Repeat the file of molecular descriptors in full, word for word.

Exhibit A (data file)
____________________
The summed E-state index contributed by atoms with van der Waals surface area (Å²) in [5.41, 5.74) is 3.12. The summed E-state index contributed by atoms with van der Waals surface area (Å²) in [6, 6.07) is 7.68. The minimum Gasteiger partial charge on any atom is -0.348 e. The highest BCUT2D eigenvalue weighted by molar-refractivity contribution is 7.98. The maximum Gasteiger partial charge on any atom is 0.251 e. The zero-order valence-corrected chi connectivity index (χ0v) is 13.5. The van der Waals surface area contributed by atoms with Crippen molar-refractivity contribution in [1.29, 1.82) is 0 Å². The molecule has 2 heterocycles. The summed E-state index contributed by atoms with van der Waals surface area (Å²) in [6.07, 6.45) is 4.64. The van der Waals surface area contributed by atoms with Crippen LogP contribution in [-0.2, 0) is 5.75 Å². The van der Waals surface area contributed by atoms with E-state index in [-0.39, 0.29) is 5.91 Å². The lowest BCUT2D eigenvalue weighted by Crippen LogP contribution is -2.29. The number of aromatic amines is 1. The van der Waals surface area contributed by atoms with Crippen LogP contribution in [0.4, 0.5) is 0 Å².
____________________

The summed E-state index contributed by atoms with van der Waals surface area (Å²) in [5.41, 5.74) is 3.12. The summed E-state index contributed by atoms with van der Waals surface area (Å²) in [6, 6.07) is 7.68. The minimum Gasteiger partial charge on any atom is -0.348 e. The highest BCUT2D eigenvalue weighted by molar-refractivity contribution is 7.98. The maximum Gasteiger partial charge on any atom is 0.251 e. The zero-order valence-corrected chi connectivity index (χ0v) is 13.5. The van der Waals surface area contributed by atoms with Crippen molar-refractivity contribution in [1.29, 1.82) is 0 Å². The molecule has 2 heterocycles. The summed E-state index contributed by atoms with van der Waals surface area (Å²) in [6.07, 6.45) is 4.64. The van der Waals surface area contributed by atoms with Crippen LogP contribution in [-0.2, 0) is 5.75 Å². The van der Waals surface area contributed by atoms with E-state index in [-0.39, 0.29) is 5.91 Å². The lowest BCUT2D eigenvalue weighted by Crippen LogP contribution is -2.29. The number of aromatic amines is 1. The van der Waals surface area contributed by atoms with Crippen LogP contribution in [0.4, 0.5) is 0 Å².